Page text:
California lawmakers rejected what would have been the first-ever ban on medically unnecessary sex-change procedures for infants. Doctors will continue to be allowed to perform gender assignment surgeries and treatments for infants born with ambiguous or conflicting genitalia. If the measure had been passed by lawmakers in California, doctors would have been forced to follow the laws outline forbidding such procedures on intersex children unless the Medical Board of California ruled the particular case medically necessary.
Democratic State Senator Scott Weiner from San Francisco wrote the measure. He believed it was a civil rights issue. He claimed that the bill would have protected “people who are born intersex” and ensure that they “are able to make their own choices about their health and their gender identity instead of having other people make those irreversible choices for them.”
One of the primary reasons the bill did not pass the California legislature was because of the way Weiner wrote it. The word “intersex” was too vague and broad to appease the politicians voting on the measure. They wanted more concrete definitions, so they knew exactly what they were signing into law. The group did hear a testimony from a pediatric urologist who believed the law would limit doctors’ ability to treat patients who are born with complex medical issues.
The bill was rejected by three Democrats and one Republican in the Senate Business, Professions, and Economic Development Committee. The bill had gone through a thorough public hearing where people born with intersex traits spoke up. Some of these people supported the bill while others did not, which indicated that the solution was imperfect.
State Senator Jerry Hill, a Democrat from San Mateo, struggled with limiting surgeries on infants for six years. He felt that it was a long time to force doctors to wait on such a serious issue.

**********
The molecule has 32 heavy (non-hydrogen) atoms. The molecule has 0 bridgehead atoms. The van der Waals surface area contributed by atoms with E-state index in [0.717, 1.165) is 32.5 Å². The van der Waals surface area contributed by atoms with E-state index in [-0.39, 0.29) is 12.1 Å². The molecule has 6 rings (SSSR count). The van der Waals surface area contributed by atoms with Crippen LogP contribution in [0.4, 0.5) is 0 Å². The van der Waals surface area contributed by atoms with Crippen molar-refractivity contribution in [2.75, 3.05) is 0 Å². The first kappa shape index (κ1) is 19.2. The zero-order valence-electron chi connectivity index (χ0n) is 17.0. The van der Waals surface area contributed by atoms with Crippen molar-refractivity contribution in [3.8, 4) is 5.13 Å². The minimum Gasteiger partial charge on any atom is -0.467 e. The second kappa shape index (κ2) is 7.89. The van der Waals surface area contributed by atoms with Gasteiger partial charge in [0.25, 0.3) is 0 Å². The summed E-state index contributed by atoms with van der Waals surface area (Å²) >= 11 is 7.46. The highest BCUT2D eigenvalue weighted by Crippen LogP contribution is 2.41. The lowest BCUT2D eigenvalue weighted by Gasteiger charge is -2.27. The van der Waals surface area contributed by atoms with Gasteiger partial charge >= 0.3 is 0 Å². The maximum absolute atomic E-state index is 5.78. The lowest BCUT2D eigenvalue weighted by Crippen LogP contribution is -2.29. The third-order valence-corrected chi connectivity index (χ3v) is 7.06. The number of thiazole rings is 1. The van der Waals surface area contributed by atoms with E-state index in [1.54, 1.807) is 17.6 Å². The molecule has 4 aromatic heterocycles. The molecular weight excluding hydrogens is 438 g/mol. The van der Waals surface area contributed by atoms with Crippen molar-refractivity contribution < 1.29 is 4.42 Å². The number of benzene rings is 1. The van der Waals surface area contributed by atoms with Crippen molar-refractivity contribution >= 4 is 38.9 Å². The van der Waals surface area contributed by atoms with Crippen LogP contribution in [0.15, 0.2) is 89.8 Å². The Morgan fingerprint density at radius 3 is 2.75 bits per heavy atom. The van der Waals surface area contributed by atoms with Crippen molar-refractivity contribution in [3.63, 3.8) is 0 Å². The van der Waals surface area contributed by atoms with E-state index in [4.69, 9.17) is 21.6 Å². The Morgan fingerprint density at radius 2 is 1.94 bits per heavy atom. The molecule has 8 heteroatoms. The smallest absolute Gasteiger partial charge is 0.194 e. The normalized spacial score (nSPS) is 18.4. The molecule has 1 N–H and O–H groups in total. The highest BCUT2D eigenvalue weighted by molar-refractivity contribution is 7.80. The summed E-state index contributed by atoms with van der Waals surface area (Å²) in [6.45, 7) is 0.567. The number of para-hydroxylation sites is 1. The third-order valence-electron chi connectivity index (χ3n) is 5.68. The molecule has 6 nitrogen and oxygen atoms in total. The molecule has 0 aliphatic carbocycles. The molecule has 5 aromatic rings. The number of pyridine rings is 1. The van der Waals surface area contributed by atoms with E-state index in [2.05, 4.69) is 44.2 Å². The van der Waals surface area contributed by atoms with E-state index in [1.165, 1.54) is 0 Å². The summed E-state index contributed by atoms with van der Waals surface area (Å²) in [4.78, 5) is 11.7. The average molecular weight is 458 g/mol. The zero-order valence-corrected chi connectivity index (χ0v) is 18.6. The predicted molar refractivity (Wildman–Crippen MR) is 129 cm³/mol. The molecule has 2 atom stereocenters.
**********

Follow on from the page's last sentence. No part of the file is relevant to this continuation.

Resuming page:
“I look at my granddaughter, who is five, almost six. I don’t know if that’s something that she could make that decision on.”
Wiener continued to fight for the law. He made it clear that the children would not be making the final decision, but their parents. But he believed that delaying the procedure until children could talk to their parents about it would help the parents make the best decision for their child.
“These are kids who are told from a young age that there is something wrong with them,” Weiner said. “There is nothing wrong with them. There is nothing to be fixed about them, and they deserve the basic human dignity of being able to make decisions about their own bodies.”
Weiner seemed to have good intentions, but the proposed bill was too flawed for his peers to agree that it was the proper solution to the problem.
Intersex people do not fix the typical binary definition of male and female. They are born with genitalia, chromosomes, or reproductive organs that make this binary distinction impossible.
Do you think children should have a say in the way this procedure plays out? Or should doctors operate as soon as possible?
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